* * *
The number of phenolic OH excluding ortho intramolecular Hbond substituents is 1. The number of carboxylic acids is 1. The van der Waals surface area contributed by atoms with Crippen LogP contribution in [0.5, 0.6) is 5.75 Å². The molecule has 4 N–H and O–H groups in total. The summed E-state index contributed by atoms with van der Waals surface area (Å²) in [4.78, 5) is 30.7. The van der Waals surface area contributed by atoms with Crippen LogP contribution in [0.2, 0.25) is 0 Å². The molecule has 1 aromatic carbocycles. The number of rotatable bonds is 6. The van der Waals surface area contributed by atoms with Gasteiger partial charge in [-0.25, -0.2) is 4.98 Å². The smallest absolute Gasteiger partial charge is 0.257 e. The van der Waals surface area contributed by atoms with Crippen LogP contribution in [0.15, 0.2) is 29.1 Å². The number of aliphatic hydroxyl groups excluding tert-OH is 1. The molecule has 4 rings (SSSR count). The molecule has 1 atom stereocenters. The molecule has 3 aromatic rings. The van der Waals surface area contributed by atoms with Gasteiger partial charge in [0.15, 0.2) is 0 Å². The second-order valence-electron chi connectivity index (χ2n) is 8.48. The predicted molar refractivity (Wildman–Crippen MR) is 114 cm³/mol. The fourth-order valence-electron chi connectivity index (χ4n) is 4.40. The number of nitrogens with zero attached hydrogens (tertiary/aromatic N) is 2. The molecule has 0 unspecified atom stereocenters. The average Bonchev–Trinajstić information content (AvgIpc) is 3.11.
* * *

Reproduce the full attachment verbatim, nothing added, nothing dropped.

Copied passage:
The number of phenolic OH excluding ortho intramolecular Hbond substituents is 1. The number of carboxylic acids is 1. The van der Waals surface area contributed by atoms with Crippen LogP contribution in [0.5, 0.6) is 5.75 Å². The molecule has 4 N–H and O–H groups in total. The summed E-state index contributed by atoms with van der Waals surface area (Å²) in [4.78, 5) is 30.7. The van der Waals surface area contributed by atoms with Crippen LogP contribution in [0.2, 0.25) is 0 Å². The molecule has 1 aromatic carbocycles. The number of rotatable bonds is 6. The van der Waals surface area contributed by atoms with Gasteiger partial charge in [-0.25, -0.2) is 4.98 Å². The smallest absolute Gasteiger partial charge is 0.257 e. The van der Waals surface area contributed by atoms with Crippen LogP contribution in [0.15, 0.2) is 29.1 Å². The number of aliphatic hydroxyl groups excluding tert-OH is 1. The molecule has 4 rings (SSSR count). The molecule has 1 atom stereocenters. The molecule has 3 aromatic rings. The van der Waals surface area contributed by atoms with Gasteiger partial charge in [0.15, 0.2) is 0 Å². The second-order valence-electron chi connectivity index (χ2n) is 8.48. The predicted molar refractivity (Wildman–Crippen MR) is 114 cm³/mol. The fourth-order valence-electron chi connectivity index (χ4n) is 4.40. The number of nitrogens with zero attached hydrogens (tertiary/aromatic N) is 2. The molecule has 0 unspecified atom stereocenters. The average Bonchev–Trinajstić information content (AvgIpc) is 3.11.